Wednesday, May 8, 2013

My Take On 9 Myths About Spain

There are myths about most countries, aren't there? Things that people believe to be true without even having been there to check for themselves? During all my time in Spain, I have been collecting a few myths about Spain and Spaniards and would like to share how I have experienced these.

To start with the most obvious ones...

Spaniards love bull fights. To this day- I have yet to meet a Spaniard who like this 'sport'. This is of course probably related to the fact that where I have spent the most time- in Catalunya and Gran Canaria, it is forbidden. (Or there are some disagreements whether it's forbidden or not in Canary Islands, but at least it is not performed.) In the south of Spain this is still deep in the culture, but it doesn't mean everyone loves it. There are loads and loads of Spaniards with the same opinion as 'the rest of us' who can't stand this unfair fight where the bull has no chance. 


...and...

Sangria is 'the drink'. Again, I have yet to see Spanish people ordering Sangria at a bar. The tourists yes. You see them with their sunburnt noses sipping away at their copas de sangria. Nothing wrong with that, simply it seems like it's a lot more popular for people visiting this country than for the people from here.

Although Sangria isn't very usual/typical, tapas certainly is. I will never forget the Basque version of tapas, the pintxos.
...and...

Flamenco is super popular. Hmm, not where I have been living anyway. Again, much like the bull fights, real Flamenco is mostly found in the south of Spain, in Andalucía. Most big cities will have a tablao de Flamenco or two, but mostly for tourists. I have seen a couple Flamenco shows, some authentic, some -although still somehow authentic, all for the tourist. The difference is in the passion, the atmosphere and the feeling that penetrates your skin when watching the real stuff. I contacted a Flamenco school here in Las Palmas to see if they could recommend a good place I could see/hear a Flamenco show, and they told me that unfortunately only in some tourist resorts will you find a Flamenco show here. The feel of this island is closer to South America than Spain in many ways, and I guess this is one of them. 

From a Flamenco competition in Málaga
Ok, so I got those out of the way. I couldn't really make a 'myth-list' without them now could I? Moving on...

Spaniards arrive late for appointments. Oh yes most do. It used to drive me crazy, but I have actually gotten used to that too. In Norway, arriving late is seen as rude and very annoying, as if you're not respecting the other person and stealing their time, but here it's just one of those things that is perfectly normal. And OK. And no big deal at all. In my adaptation to life in Spain I have written about this on various occasions, wondering what time I should arrive as it seemed I was the only one who ever arrived at the time we had decided, wondering if the Spanish simply have a different concept of time altogether, and I found it amusing to see a concert announced with a side note "The concert will start totally punctual".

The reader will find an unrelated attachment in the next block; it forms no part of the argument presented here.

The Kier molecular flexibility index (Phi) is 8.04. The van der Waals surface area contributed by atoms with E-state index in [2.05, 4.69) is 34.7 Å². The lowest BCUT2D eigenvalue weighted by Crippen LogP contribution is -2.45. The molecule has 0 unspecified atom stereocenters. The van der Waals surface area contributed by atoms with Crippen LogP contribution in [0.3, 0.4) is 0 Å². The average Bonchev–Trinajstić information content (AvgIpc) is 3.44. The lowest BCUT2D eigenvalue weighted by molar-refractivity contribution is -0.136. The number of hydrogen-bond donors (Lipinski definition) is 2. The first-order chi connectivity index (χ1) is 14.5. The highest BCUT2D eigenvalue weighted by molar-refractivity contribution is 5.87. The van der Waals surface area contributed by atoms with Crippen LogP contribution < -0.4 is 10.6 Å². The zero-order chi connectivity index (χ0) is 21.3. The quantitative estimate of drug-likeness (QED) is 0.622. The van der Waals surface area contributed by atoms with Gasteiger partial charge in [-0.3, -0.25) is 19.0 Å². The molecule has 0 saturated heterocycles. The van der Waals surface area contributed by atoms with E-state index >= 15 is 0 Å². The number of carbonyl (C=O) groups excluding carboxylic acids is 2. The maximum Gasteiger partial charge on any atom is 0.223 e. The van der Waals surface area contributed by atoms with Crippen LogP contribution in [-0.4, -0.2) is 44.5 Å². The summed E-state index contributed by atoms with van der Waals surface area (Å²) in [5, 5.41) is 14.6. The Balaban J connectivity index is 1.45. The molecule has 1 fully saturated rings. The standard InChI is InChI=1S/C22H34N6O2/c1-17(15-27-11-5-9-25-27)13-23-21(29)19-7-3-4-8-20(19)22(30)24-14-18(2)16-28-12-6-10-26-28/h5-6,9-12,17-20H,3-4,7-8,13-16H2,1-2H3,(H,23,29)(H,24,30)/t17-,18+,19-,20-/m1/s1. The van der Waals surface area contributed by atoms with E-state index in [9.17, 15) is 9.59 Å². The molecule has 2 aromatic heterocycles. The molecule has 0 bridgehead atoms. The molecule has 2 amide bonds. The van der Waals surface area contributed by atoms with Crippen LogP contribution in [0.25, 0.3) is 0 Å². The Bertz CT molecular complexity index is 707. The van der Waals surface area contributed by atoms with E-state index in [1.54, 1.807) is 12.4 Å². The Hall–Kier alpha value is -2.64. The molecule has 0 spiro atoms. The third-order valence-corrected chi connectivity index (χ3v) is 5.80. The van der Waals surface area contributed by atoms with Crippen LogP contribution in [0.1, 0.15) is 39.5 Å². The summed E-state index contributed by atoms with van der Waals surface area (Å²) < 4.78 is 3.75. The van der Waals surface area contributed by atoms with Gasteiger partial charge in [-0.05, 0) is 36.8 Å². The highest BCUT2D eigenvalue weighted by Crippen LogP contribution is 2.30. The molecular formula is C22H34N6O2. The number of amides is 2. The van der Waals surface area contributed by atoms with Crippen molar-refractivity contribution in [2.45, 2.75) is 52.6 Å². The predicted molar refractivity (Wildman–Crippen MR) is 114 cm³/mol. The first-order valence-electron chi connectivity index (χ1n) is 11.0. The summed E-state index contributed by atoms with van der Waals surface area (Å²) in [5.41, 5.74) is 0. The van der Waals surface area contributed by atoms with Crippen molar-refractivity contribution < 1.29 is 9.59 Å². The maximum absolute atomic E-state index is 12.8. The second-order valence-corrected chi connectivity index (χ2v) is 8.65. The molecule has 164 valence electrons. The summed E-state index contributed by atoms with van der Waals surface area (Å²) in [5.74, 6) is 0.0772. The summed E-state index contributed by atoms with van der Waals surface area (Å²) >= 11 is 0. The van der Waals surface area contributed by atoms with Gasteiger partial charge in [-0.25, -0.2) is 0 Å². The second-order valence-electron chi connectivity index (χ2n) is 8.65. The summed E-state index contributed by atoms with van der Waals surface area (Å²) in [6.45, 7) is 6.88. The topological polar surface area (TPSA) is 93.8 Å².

It's always sunny and beach weather all year. This is a typical misconception from people in Norway. Up there, the winter is long and hard, and people tend to think that Spain is always warm and lovely weather wise. Actually the only place in Spain where you have nice temperatures and beach weather all year around is the Canary Islands. (Some of them, not all of them, but Gran Canaria where I live now is one.) Mainland Spain gets winters. The north has cold gray and humid, rainy winters, the interior dry and cold winters, and the Mediterranean coast milder, but still chilly weather in winter. And winter can go from +- October/November to March/April. The south has warmer winters than the north, but to think that you can hop on a plane to mainland Spain during winter to be guaranteed to find hot beach weather is just wrong. The difference is that when the sun is out it normally heats up (while in Norway in winter, it only illuminates in winter) and it can get quite nice. 


The Financial Crisis is still strong. Unfortunately this is very true. It seems like every week I hear of someone I know either lost their job, had a salary decrease (as a way of saving their job - for now), and people are struggling. It's the conversation topic in most social settings and it seems sort of hopeless.

Spaniards are lazy. The image of groups of Spaniards enjoying long lunches, trips to the beach and long siestas may give an impression that Spaniards don't really work a lot. But Spain has longer working hours than many other European countries. In many work places, they have split shifts, with a long siesta break in the middle, making the work day start at 8-9 in the morning and stop at 8-9 at night. I am very very grateful for my freelance work, where I decide my work hours!